(Note that this sale is not in effect at Fantagraphics Bookstore & Gallery, but there is always a great selection of TCJ back issues available there for half off in our legendary back room of damaged books!)
The Online Commentary & Diversions hamster wheel started spinning a little too fast, but I think I've got it back under control now:
• Feature: For Largehearted Boy's "Book Notes" feature, Wilfred Santiago creates a musical playlist for 21: The Story of Roberto Clemente: "Golden age animation has been a big influence on my work and the graphic novel itself is very musical. It would be interesting to see the shape that it would take as a feature film. So here is what the 21 soundtrack would sound like."
(The following links are via the Largehearted Boy link above:)
• Review: "The graphic novel  is a beautifully wrought Clemente collage, following the hitter from the impactful events of childhood through his career as a Pirate and up to his untimely death. While there were several poignant dramatic through lines, the book’s strength lies in its brilliant visuals, which far outweigh its strictly biographical content. In addition to his many other notable qualities, like his humanitarianism and his greatness as a player, Clemente was a beautiful man, with a striking physicality. Drawing on this aesthetic truth, Santiago stuns and heightens it, with an imaginative and dramatic illustrative style, with its palette of Pirates yellow, and orange and black. The oral tradition of myth-making is put into visual form here." – Ted Walker, Pitchers & Poets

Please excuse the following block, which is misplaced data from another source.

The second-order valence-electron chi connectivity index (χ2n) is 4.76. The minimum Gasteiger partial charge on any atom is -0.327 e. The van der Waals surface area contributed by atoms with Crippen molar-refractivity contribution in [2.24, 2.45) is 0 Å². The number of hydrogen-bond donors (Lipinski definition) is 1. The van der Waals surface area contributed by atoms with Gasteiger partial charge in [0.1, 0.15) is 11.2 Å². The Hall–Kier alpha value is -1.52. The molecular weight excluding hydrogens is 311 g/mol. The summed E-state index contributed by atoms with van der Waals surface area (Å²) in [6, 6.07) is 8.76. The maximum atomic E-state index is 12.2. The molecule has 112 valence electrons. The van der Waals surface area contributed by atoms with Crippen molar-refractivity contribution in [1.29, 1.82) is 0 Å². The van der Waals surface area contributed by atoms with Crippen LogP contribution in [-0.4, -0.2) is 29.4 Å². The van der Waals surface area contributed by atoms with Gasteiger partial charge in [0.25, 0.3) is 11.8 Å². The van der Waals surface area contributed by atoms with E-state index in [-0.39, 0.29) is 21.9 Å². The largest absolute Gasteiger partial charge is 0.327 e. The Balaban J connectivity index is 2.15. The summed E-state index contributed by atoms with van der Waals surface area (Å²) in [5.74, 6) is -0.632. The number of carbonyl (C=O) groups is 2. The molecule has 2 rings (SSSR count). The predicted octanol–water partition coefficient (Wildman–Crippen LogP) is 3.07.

• Review: "The comic book biography is alive and well in 21: The Story of Roberto Clemente... In 21, Wilfred Santiago, who was also born in Puerto Rico, uses the language of comic books to tell the story of Clemente’s life as something like the arc of the hero’s journey or as a heroic epic.... 21 captures what made Clemente unique. However, Santiago uses the medium of the comic book in a unique way to tell the story of man who represents the best of us. [Grade] A-" – Leroy Douresseaux, I Reads You
• Review: "...I love a good graphic novel biography. Well as those of you who are familiar with the great baseball player and humanitarian that Roberto Clemente was already know, it would be hard to tell his story in any media and for that story not to be powerful. ...21 ... is a handsome production... [and] an... EXCELLENT graphic novel." – Ralph Mathieu, Ich Liebe Comics!
• Plug: "21: The Story of Roberto Clementeby Wilfred Santiago, a graphic novel by an illustrator and writer from Puerto Rico, received a nice write up in a recent issue of Sports Illustrated (linked here)... If we could only have found it at the book store. Sports shelves? Graphic novels? You give it a shot." – Tom Hoffarth, Los Angeles Daily News
• Review: "...Mattotti is an artist who is equally concerned with complex imagery and sharp storytelling — attention to that combination leads us to what makes Mattotti so great. Claudio Piersanti wrote a very crisp script for Stigmata, and Mattotti illuminates the story deftly, probably because he has a real appreciation for well told stories.... If one’s standard for great cartooning is drawing that tells a story without a shred of vagueness, Mattotti’s work on the events described above is thrilling in its virtuosity. But this is a work of art far more potent than a simple story well-told. Mattotti’s two extremes — that of high level storytelling and drawing that suggests unique emotions — exist side by side without any fuss." – Austin English, The Comics Journal